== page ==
Hitachi loses out on £1bn contract to rival Bombardier to supply Crossrail trains (From The Advertiser Series)
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Hitachi loses out on £1bn contract to rival Bombardier to supply Crossrail trains
A NORTH-EAST train factory has lost out on a £1bn contract to supply Europe’s biggest construction project.
Hitachi’s factory in Newton Aycliffe, County Durham was told this morning that rivals, Bombardier, had won the deal to make trains for the new Crossrail commuter line being built across London.
The decision is a blow to the Japanese firm which will open its £82m Aycliffe plant in 2016, employing 730 workers.
However, the firm has enough work on its books to keep its staff busy until at least 2020, and bosses have stressed that the Crossrail deal was one of several deals it hopes to secure in the coming years.
The Government has already awarded it contracts to make high speed trains for the East Coast and Great Western lines.
Prime Minister David Cameron said the announcement was "great news for Bombardier and Derby" while Business Secretary Vince Cable said it was a "real vote of confidence in British manufacturing".
Three years ago Bombardier lost out to Siemens of Germany on a £1.6bn contract for trains for the Thameslink project.
The Siemens victory came amid much controversy and the German company had also been in the running for the Crossrail contract but dropped out last year, leaving Bombardier to face Hitachi of Japan and CAF of Spain.
The deal, announced today by the Department for Transport and Transport for London, means 65 trains will be built in Derby, with the contract supporting 760 UK manufacturing jobs and 80 apprenticeships.
It also involves the construction of a maintenance depot at Old Oak Common in north-west London which will create 244 jobs and 16 apprenticeships. When fully operational it will support 80 jobs to maintain the new fleet of trains.
Each Crossrail train will be 200 metres long and able to carry up to 1,500 passengers. Key features include air conditioning and inter-connecting walk-through carriages. On-train passenger information systems will deliver real-time travel information to allow passengers to plan their onward journeys.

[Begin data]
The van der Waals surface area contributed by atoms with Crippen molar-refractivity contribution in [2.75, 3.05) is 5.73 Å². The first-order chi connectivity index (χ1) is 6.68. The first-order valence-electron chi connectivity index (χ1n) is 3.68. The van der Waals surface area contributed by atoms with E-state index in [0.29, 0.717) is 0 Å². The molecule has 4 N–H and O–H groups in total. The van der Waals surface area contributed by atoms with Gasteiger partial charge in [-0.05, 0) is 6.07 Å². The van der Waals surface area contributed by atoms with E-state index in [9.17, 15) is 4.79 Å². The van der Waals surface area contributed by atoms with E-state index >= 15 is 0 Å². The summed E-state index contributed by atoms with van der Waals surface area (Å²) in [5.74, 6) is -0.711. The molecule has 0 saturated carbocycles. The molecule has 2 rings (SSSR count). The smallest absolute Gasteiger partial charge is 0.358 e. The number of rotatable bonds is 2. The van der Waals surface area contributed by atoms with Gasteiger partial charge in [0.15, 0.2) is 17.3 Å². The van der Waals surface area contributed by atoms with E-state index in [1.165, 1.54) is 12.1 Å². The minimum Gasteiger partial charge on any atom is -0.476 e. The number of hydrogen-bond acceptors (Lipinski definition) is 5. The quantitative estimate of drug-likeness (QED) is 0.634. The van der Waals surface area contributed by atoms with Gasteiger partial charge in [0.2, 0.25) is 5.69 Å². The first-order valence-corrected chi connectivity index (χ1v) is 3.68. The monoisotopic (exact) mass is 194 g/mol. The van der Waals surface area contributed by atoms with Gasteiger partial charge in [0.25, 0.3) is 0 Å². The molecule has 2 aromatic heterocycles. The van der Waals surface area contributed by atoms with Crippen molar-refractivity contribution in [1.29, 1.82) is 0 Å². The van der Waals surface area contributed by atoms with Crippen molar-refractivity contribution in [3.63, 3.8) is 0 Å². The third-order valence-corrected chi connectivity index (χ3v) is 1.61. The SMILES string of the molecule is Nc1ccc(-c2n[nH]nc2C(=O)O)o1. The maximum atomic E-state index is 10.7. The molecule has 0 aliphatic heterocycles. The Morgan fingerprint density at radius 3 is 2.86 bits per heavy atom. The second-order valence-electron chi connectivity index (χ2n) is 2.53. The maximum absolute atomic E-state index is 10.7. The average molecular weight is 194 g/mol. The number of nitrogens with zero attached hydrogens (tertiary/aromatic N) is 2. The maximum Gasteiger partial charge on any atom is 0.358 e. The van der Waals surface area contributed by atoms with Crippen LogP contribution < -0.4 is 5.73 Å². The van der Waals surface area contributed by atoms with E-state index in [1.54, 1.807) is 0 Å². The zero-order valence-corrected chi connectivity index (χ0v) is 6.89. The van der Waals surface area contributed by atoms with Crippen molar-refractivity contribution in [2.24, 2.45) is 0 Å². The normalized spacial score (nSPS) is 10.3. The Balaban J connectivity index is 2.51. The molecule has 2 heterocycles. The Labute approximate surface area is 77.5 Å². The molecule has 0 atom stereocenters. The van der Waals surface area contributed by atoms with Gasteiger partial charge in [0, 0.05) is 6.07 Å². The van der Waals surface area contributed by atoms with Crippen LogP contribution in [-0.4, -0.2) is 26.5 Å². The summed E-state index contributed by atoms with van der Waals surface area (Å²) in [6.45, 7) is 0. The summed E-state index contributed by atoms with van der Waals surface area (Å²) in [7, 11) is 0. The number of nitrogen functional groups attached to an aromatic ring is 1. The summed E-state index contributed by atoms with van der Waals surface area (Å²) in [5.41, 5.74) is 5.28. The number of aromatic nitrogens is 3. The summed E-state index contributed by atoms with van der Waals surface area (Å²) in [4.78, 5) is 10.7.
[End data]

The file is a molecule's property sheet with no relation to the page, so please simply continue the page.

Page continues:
First mooted in the 1990s but then scrapped on cost grounds only to be revived in the last decade, Crossrail will boost Londons rail capacity by ten per cent.
It will run from as far west as Maidenhead in Berkshire, connecting Heathrow, and Abbey Wood in south London, and going as far east as Shenfield in Essex.
At peak times, there will be up to 24 trains an hour between Paddington in west London and Whitechapel in the City of London.
TfL will introduce the new trains from May 2017, with the fleet progressively introduced to the existing rail network well in advance of services commencing through Crossrails central section in December 2018.
Bombardier managing director Francis Paonessa said the company had spent £20m developing the Aventra train which will be built for the Crossrail route and which will be painted purple and black.
He went on: "We are absolutely delighted with the news, which is a real endorsement of the hard work the team has put in. We have been working on the design for the past year.
"The train has wider gangways, is much lighter and more energy efficient."
London mayor Boris Johnson said the trains would revolutionise rail travel in London, and deliver jobs and economic growth in their birthplace in Derby and across the UK.
Transport Secretary Patrick McLoughlin said the contract was great news for British manufacturing and for Derbyshire while Bob Crow, leader of the RMT union, said it was a fantastic and deserved result for Bombardier.
Julia Long, national officer for the Unite union said: "This is great news for the workforce at Bombardier and for Derby, after the disastrous handling of the Thameslink contract."
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